So though fire element is masculine and most commonly represented by the sun, Vesta’s fire is an internal one. That’s where we feel her; in the core magnetism of the inward-turning warmth of Home. Home is where the heart is; Home is where the hearth is. And hearth is where the Earth is, since a hearth is a fire on the floor, basically. As Ovid pointed out in the opening quote, it is rock solid Erda herself that slows us down, brings us inward, and connects us through experiences of peace and belonging, of gratitude and connectivity, of the soul.
Like falling leaves, the pages of our year’s striving fall to the ground, and rest at both outer and inner hearths. We gather in the food, so that we can shift focus (the Latin word for “hearth”) from striving to feed our bellies, to that which feeds our inner being. In gratitude for Gaia’s gifts, we ideally experience belonging to her; belonging to this planet. For now, at least.
At Vesta’s hearth we experience ourselves as humans, as souls in physical bodies, and we rest in the knowing that all is good. Not because it all went our way, but because we have, in the year, learned much. When we tend the inner hearth we find we have grown in heart-centered wisdom, the process-oriented goalless goal of earth element. It’s worth noting that the way in which we tend our home indicates the way we tend our heart. And the way we tend our heart is exactly the way we tend our planet, Erda, or Terra the Romans would say. When we cannot cultivate our belonging to Gaia, we treat her like a stranger. And when we do not belong deeply to our lives, we are strangers to our hearts.
Belonging to social groups is all very well and good, but it’s not always soulful. It can lack depth, especially in a technological society. Vesta’s hearth is now often a video screen, in my society, where we gather around electronic stories and images. It’s possible to find her on the flickering screen, though, in soul deep stories of human belonging, redemption, and transformation.
For anything can bring us from outer focus back to the depths of soul, really. Humans are birthed into liminal space; caught between the unseen and the physical, masculine air element and feminine earth. We vacillate between the two. Indeed the old religions were very much aware of and in respect of human liminality. From Richard Rohr: The edge is a holy place or, as the Celts called it, “a thin place” and you have to be taught how to live there. To take your position on the spiritual edge of things is to learn how to move safely in and out, back and forth, across and return.
‘Liminal’ is from Latin ‘limin’: threshold, and when brides do not step upon it, they honor this holy place Vesta represents. Vesta knows our human dilemma of being caught between worlds. Her office as sacrificial flame tells us that much, for she facilitates the transmutation of the offering from the physical to nonphysical. Thus, though she invites us to stop and sit, to warm ourselves by the fire while she keeps the wolves of lack and fear at a distance, she also facilitates our ability to shift away from physical focus.
Once we feel safe and protected, and we feel we belong, we are encouraged by earth element to go within. There by the fire of our own divine soul, we deepen our human experience. In my life, belonging, or deep acceptance of the physical experience, allows much in the way of soulful creativity and insight. When I am writing, for example, I feel I belong. Not to any particular time, or place, even. But I do belong to Gaia, or perhaps more accurately, to my life on Earth. My life is who I am here, after all. My life is cocreated under Gaia’s auspice, according to her rules, and with her support.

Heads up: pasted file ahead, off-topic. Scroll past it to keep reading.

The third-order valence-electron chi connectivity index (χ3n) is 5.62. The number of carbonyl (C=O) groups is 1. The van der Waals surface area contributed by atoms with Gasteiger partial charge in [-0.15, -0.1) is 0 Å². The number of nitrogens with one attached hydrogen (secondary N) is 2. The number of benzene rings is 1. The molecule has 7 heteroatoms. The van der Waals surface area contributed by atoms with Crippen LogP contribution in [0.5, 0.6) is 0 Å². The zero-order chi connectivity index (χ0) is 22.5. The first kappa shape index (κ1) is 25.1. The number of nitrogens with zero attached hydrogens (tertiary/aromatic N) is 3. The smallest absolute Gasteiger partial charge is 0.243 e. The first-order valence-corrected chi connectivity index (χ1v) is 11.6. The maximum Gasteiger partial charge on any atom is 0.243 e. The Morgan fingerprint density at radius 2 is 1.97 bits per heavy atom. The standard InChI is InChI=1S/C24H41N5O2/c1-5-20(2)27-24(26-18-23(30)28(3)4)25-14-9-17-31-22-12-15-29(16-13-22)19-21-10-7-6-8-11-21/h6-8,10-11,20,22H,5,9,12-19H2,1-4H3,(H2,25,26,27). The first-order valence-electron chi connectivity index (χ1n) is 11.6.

Vesta was rarely depicted, unlike other gods and goddesses. Her temple lacked a statue, unlike most. Instead, the central feature was the hearth itself. Vesta’s worship or honoring was not originally municipal. Her observances began in the home, as a domestic protectress. Thus Vesta is known by certain experiences and activities in our domestic lives. Staying home is certainly one; Vesta never leaves the hearth, for she is the actual flame. Our stove, and especially our oven, is Vesta’s eternal flame. The eternal flame factor used to be more common in appliances with pilot lights that burned for years. The spark of electricity that lights gas ovens and furnaces now is archetypal masculine.
Vesta is there when we fire up the oven, in particular, since ovens are inner space, and inner space, like the womb, is feminine. I think we can all agree that baked goods are comfort foods, and in home baked bread, for example, we experience Vesta’s powers of relaxation, nourishment, and soulful connection. Bread from any other source is not quite the same as that baked in my own oven, no matter how superior in quality! The very scent of baking draws people in and drops their guarded hearts. When I have sold houses a few times I made sure to be baking cinnamon rolls when folks came to tour. In both cases the house sold to the first buyer.
Another reason Vesta was rarely depicted and almost no stories told about her is that, her powers are so close as to need no explanation. She is primordial, innate to the point of being in our bones. Every time we light a candle, every time we eat home baked bread, every time we invite friends and family over to share the table, we are Vesta. And when we draw close to the hearth in solitude and open our hearts to what needs inner tending, we access the deepest definition of belonging, of Home.
Hestia, beloved Olympian who warms my oikos (home) Who provides tenderness, Be with the ones who tend not to a shelter. Bless the homeless, the outcast, and the abused Fold them into your veil of protection and love Build a fire and guide them to it Fill their stomachs and empty pockets Bless all our efforts to find home. edited, original written by Amaranta Argyris, https://breathing-in-gilded-dust.tumblr.com/